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Thanks for joining us. My name is bill Russell. I'm a former CIO for a 16 hospital system and creator of this week health, a channel dedicated to keeping health it staff current and engaged. Welcome to our serious healthcare patient room. Next briefing campaign. I'm excited to get to our topic today. We're gonna talk with Fred Holsen and we're gonna round out this entire conversation, and we're gonna talk about some really cool. Technologies that they're showing off in their lab. This is gonna be a fun conversation. You're gonna enjoy it. This podcast series culminates with an excellent webinar panel discussion. We're gonna have experts from healthcare. We're also gonna have Fred on there as well. Patient room next, how to improve care efficiency. Check out the description box below for registration information and additional information about the webinar. You could also hit our website this week. health.com upcoming webinars. Top right hand corner. We wanna thank our sponsor. Mobile heartbeat for giving us some time with Fred today and making this content possible now 📍 onto the show.
All right. Today, we are joined by Fred Holston director for healthcare for Sirius healthcare CDW company. Before joining Sirius, Fred was the CTO for Intermountain healthcare. Fred, welcome to the show.
Thanks for having me back.
I'm looking forward to this conversation. We talked to you earlier and you gave us an introduction to patient room next and the elements of patient room next, and some of the technologies today, we are going to talk in a little bit more detail about what someone might experience if you are giving them a tour of the, I keep calling it a lab. I'm not sure if that's the right word, but the facility that Sirius has where you bring clients down and you brainstorm around these technologies. tell us a little bit about that location and what you do with clients there.
Yeah, we have several of them. The one in California is specifically targeting patient room next right now. And for us, it's a working lab. It's not a traditional executive briefing center. That kinda thing. It's where we bring a lot of our partners and technologies in and try to piece 'em together and say, does this start to solve a problem in healthcare and around patient room next, which we talked about was a strategy.
And then in that strategy, you can't buy a single thing. Well, we're looking and kind of vetting pieces of that strategy. And letting people come and experience it. And number one, we're looking for feedback. Can our customers come in and say, I would never use this. This is horrible. It won't work. And that kind of tells us, maybe we shouldn't spend a lot of time on that particular or, Hmm. This is interesting. It might need a little tweak here, tweak there. Well, that's what the lab could do. Let's spend some time with our partner and do those kinds of tweaks. And if it doesn. If it's great, then maybe it's something. Then we want to continue to show and potentially make available to our customers and figure out how to do it.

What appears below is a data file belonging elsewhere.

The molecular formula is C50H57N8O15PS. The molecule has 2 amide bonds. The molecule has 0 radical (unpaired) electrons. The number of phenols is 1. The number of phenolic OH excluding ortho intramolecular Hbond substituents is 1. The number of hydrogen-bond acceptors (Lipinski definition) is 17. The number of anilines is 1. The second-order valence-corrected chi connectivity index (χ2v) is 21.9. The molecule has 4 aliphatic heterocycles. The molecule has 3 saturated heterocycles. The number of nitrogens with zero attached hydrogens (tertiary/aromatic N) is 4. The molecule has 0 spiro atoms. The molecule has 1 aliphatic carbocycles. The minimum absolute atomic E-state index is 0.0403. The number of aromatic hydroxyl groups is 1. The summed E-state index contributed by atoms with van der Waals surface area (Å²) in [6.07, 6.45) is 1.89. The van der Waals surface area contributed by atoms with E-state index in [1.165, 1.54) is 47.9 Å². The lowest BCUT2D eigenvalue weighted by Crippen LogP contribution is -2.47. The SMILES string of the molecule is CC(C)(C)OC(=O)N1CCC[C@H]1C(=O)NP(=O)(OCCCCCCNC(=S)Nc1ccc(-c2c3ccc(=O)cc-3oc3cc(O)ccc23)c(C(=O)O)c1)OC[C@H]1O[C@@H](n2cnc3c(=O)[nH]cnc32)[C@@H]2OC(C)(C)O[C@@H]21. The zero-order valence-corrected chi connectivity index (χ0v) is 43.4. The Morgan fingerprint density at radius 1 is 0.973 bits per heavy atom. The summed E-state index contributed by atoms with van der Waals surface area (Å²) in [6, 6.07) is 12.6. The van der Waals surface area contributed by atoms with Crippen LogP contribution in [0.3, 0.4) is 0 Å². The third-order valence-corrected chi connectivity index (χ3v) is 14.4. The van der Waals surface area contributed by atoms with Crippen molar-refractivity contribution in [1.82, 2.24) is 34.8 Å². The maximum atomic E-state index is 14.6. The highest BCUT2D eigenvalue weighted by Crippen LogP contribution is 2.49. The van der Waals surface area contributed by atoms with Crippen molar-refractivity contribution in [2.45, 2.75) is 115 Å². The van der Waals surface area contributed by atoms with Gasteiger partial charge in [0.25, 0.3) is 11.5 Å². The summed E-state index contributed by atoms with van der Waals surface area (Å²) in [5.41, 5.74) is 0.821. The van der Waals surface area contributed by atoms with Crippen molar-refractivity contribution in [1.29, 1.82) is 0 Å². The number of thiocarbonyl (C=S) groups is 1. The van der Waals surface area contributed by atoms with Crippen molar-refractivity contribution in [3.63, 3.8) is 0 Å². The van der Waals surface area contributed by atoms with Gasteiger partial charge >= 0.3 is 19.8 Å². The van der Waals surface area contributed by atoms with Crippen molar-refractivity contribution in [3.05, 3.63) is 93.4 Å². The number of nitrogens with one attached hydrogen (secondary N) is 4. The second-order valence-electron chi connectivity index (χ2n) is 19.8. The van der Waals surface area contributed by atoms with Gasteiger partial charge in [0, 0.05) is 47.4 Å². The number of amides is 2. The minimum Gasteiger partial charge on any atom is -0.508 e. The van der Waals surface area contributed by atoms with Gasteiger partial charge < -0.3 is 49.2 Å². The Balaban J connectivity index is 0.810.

And they can see many of these. I think the ones we'll talk about today they can see those in this particular lab, which in this one is in fountain valley, California.
You gave us a couple of areas. You gave us touchless sensors, vision, and you gave us listening and you broke listening down into some areas let's start with touchless sensors. What are some of the technologies that you're showcasing or not showcasing? Cause you're not, again, you're not selling anything. You're just having a conversation around, but what are those technologies around touchless sensors that people would be interested to hear?
Yeah. I think one of our most interesting at the moment is a sensor from a company called Netara very young company but doing exciting things with a radar based sensor.
So lemme put it in perspective. It's a, it's a relatively small box that fits behind a bit over a bit behind a chair in a variety of different Places, but it's relatively close to the body, but never touches the body. And it emits a radar and that radar brings back data. And from that data, they are able to basically determine vitals.
So from a heart perspective, they can't do a traditional EKG, but they can do a Ballal cardiograph, which is a different algorithm, but still does the same plotting kind of idea. They can do respir. They can do a number of things and we are looking forward. And they have to be careful not to give away too much, but they're doing basic vitals today, but we're looking forward into early next year that they should be able to complete the vitals collection where just second to second.
We're able to collect vitals off a patient and know what's going on. And that's being done. Touchless that could be done at home. Again, could be done in various areas of the hospital. Imagine walking into the clinic and instead of having to sit down and do all these vital things, you just sit down in the exam room and as the exam's going on, your vitals continue to get collected.
So when you come in with white coat syndrome and your blood pressure's way too high, but as you're sitting there, things begin to settle. And a physician goes, well, maybe you don't need blood pressure medicine. It's just white coat syndrome. Or if you're in the hospital and things change between the time the nurse comes in and does vitals every few hours that we know that, or if you're sitting at home and just sitting and watching television, we get the vitals that we need to, know how you're doing. That's an exciting technology around this touchless space.
Yeah, I, i, I didn't even think we were close to something like that. I would that's really exciting. And the possibilities around that are pretty exciting as well. Is this a I don't wanna get too much into it cause I wanna touch on these other things, but is this an expensive thing to implement in these patient rooms or is the cost pretty something that you can deploy in 800 or 900 rooms.
Yeah. I mean, certainly as you talk about doing an 800, 900 rooms, obviously everything gets more expensive, but the device itself is not very expensive. And I won't say that the cost of the device, but when you think about what you pay for traditional medical devices to monitor a patient it's not even CLO it's not even.